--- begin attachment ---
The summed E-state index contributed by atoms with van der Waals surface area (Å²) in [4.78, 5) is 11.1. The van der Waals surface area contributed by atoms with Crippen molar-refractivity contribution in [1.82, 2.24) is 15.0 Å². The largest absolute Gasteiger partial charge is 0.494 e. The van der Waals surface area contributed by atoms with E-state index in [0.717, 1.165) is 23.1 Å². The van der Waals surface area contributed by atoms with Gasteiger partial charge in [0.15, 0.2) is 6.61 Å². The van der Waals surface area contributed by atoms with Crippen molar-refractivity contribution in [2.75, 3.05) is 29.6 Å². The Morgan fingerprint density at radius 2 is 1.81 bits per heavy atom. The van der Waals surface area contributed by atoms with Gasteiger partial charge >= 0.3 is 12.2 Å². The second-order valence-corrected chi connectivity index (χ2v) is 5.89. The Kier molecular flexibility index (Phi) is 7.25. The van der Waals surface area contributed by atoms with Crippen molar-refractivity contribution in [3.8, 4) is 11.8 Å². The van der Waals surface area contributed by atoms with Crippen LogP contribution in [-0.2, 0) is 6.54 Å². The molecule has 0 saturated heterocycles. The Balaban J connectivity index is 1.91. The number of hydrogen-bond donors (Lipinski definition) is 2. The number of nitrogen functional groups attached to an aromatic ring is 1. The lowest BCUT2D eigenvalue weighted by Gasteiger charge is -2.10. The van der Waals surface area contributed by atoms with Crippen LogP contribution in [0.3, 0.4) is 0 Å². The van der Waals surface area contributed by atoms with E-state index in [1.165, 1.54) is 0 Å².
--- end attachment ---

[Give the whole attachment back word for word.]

The summed E-state index contributed by atoms with van der Waals surface area (Å²) in [4.78, 5) is 11.1. The van der Waals surface area contributed by atoms with Crippen molar-refractivity contribution in [1.82, 2.24) is 15.0 Å². The largest absolute Gasteiger partial charge is 0.494 e. The van der Waals surface area contributed by atoms with E-state index in [0.717, 1.165) is 23.1 Å². The van der Waals surface area contributed by atoms with Gasteiger partial charge in [0.15, 0.2) is 6.61 Å². The van der Waals surface area contributed by atoms with Crippen molar-refractivity contribution in [2.75, 3.05) is 29.6 Å². The Morgan fingerprint density at radius 2 is 1.81 bits per heavy atom. The van der Waals surface area contributed by atoms with Gasteiger partial charge >= 0.3 is 12.2 Å². The second-order valence-corrected chi connectivity index (χ2v) is 5.89. The Kier molecular flexibility index (Phi) is 7.25. The van der Waals surface area contributed by atoms with Crippen molar-refractivity contribution in [3.8, 4) is 11.8 Å². The van der Waals surface area contributed by atoms with Crippen LogP contribution in [-0.2, 0) is 6.54 Å². The molecule has 0 saturated heterocycles. The Balaban J connectivity index is 1.91. The number of hydrogen-bond donors (Lipinski definition) is 2. The number of nitrogen functional groups attached to an aromatic ring is 1. The lowest BCUT2D eigenvalue weighted by Gasteiger charge is -2.10. The van der Waals surface area contributed by atoms with Crippen LogP contribution in [0.3, 0.4) is 0 Å². The van der Waals surface area contributed by atoms with E-state index in [1.165, 1.54) is 0 Å².